CEBU CITY – The critical role of services trade in global value chains (GVCs) must be further explored as it can provide potential new sources of growth and jobs for the country and the entire APEC region, according to the National Economic and Development Authority (NEDA).
“We would like to see greater participation of services in various GVCs that will increase productivity and add value to goods produced. In the process, these will create more jobs and make growth more inclusive,” said NEDA Deputy Director-General Emmanuel F. Esguerra, head of the Philippine delegation to the third APEC Senior Officials’ Meeting during the Joint Meeting of the APEC Group on Services and Market Access Group (GOS-MAG) on August 26.
In a paper for the APEC 2015 Research Project, the Philippine Institute of Development Studies explained that “the value chain is the full range of activities that firms and workers perform to bring a product from its conception to end use and beyond…GVCs reflect the fact that activities that constitute a value chain have generally been carried out in inter-firm networks on a global scale.”
“GVCs now account for more than 50 percent of global trade. The significant role of GVCs in international services trade creates a sense of urgency to make the services sector more competitive. So it’s very important for us to do further analytical work in the area,” said Esguerra, who is also the APEC GOS Convenor.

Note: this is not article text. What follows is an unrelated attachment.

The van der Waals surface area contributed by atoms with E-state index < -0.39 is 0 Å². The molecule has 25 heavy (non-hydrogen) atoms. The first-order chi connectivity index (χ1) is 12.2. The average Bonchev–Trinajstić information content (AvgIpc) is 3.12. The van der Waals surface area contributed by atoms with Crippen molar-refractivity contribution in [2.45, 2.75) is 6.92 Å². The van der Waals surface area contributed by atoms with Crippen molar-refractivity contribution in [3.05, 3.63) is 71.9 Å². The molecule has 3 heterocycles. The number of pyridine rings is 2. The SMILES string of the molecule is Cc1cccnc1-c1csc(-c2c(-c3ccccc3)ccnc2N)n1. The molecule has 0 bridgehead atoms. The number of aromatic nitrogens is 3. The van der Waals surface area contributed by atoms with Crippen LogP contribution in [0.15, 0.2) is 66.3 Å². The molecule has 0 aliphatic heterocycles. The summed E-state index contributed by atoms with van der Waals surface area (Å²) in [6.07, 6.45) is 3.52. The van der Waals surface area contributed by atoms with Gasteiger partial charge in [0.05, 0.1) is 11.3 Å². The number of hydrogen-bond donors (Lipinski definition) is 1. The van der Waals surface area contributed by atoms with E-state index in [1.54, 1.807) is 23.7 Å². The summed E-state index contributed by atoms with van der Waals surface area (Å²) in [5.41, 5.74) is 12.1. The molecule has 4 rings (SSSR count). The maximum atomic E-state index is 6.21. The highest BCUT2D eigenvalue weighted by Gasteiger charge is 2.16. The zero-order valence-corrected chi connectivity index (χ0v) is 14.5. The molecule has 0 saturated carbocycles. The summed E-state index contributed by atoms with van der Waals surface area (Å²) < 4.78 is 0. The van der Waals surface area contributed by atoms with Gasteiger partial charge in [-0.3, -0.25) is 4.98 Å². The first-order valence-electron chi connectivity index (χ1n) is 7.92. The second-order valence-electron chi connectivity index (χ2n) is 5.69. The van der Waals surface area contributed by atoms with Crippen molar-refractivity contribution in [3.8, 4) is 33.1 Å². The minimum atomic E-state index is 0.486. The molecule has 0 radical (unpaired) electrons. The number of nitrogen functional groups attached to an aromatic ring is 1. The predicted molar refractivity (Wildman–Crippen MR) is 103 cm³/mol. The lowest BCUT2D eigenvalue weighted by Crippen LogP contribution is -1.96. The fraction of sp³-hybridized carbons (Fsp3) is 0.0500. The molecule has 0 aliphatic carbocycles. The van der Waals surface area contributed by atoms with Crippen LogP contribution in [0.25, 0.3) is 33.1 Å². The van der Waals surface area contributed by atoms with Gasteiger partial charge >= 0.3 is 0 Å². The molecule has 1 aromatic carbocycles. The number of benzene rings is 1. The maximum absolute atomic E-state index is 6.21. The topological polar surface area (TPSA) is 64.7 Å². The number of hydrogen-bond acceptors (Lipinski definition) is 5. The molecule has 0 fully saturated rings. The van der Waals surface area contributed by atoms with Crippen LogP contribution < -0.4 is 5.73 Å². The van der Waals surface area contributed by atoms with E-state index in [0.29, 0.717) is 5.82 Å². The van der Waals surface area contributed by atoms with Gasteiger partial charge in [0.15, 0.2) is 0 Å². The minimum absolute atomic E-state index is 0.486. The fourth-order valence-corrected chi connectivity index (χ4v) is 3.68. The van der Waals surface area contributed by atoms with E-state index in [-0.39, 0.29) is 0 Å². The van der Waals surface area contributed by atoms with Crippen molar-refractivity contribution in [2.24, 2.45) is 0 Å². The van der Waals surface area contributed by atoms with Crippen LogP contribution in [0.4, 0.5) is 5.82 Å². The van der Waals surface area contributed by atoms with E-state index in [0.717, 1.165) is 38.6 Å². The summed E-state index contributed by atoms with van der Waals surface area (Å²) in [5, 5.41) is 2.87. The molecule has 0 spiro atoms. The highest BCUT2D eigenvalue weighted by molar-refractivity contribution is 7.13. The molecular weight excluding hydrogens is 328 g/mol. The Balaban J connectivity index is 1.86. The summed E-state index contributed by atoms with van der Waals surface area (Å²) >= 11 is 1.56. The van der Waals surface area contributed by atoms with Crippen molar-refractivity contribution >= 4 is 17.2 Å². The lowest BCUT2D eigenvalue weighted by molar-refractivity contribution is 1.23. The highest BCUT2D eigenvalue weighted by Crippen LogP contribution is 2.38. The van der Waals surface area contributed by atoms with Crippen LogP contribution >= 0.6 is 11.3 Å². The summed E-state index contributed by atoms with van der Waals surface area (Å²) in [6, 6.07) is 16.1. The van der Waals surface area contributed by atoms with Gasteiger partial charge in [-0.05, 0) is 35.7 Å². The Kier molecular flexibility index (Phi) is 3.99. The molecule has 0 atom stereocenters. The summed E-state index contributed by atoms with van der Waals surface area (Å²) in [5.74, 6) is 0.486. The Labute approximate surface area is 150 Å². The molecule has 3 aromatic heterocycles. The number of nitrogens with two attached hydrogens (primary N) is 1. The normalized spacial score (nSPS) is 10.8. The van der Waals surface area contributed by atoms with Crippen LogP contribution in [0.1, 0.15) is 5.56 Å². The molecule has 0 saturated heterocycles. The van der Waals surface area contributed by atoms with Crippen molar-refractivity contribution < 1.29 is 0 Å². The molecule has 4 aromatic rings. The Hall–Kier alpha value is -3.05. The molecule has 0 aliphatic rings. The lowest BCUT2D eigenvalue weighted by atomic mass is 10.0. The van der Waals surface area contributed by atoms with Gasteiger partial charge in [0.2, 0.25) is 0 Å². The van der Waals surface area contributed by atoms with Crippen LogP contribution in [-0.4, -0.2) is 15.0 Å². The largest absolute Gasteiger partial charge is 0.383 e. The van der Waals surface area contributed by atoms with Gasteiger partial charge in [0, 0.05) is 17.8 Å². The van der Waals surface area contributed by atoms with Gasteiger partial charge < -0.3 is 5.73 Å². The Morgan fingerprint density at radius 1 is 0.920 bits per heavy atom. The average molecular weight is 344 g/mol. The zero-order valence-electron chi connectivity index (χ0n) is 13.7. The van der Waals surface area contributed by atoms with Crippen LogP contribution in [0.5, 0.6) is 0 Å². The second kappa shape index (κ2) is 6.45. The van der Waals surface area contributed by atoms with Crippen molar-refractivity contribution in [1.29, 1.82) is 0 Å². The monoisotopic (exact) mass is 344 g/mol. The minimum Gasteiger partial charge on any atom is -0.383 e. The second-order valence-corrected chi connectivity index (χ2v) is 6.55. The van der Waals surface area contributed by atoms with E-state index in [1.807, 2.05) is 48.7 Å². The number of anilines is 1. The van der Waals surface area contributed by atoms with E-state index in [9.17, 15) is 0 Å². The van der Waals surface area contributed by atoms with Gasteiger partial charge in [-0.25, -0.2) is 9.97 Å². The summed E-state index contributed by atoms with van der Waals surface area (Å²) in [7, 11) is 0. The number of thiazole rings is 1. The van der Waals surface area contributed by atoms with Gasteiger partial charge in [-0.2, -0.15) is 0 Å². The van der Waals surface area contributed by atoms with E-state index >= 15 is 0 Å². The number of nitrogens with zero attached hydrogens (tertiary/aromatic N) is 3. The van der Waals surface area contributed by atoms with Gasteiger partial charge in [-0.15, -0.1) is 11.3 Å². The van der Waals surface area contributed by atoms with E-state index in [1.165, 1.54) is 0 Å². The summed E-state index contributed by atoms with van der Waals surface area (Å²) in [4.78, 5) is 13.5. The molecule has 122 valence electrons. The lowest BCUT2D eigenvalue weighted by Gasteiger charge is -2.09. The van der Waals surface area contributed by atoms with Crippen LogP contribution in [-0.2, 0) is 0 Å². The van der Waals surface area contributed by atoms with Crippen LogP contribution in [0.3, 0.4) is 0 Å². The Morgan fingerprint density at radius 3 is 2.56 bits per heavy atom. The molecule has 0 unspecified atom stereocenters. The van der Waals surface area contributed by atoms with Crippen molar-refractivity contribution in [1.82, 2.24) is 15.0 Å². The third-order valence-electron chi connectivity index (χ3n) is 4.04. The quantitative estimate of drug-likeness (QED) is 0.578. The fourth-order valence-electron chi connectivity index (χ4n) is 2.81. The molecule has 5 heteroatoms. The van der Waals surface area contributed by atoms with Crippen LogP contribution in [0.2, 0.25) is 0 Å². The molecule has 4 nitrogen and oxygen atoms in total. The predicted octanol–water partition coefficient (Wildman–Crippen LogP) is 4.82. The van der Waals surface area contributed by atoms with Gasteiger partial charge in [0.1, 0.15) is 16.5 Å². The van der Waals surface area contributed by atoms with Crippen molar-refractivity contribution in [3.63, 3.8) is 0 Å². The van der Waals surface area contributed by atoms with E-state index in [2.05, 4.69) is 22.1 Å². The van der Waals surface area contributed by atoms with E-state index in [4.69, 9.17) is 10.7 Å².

The joint GOS-MAG meeting showcased studies of how select APEC economies opened markets for services in specific sectors to benefit from participation in GVCs.
“This initiative is definitely a progressive move towards creating a better understanding of how our economies can maximize GVC participation and how APEC can create the appropriate policy environment conducive to the growth of services value chains,” said Esguerra.
He also noted the importance of developing innovative services within GVCs and prioritizing services in the development agenda, addressing services and investment restrictions, and achieving balance in regulatory reform, among others.
Last year, the 26th Ministerial Meeting in China adopted the APEC Strategic Blueprint for Promoting Global Value Chains Development and Cooperation as a mechanism to strengthen mutual economic cooperation within the global value chain network.
“We hope to be able to hasten the process of developing innovative services within GVCs in line with the China blueprint. The Philippines can take advantage of the recent enactment of the landmark Competition Act to boost its services value chains and attain a more productive, innovative, and competitive services sector,” Esguerra said.
The Competition Act is seen to attract investments and improve economic activity in the country by prohibiting the abuse of dominant position and leveling the playing field among businesses.
According to Esguerra, GVC-related initiatives along with appropriate legal instruments will contribute to the work on structural reform, which will also be tackled in the upcoming Structural Reform Ministerial Meeting on September 7 and 8, where the services sector is one of the priorities.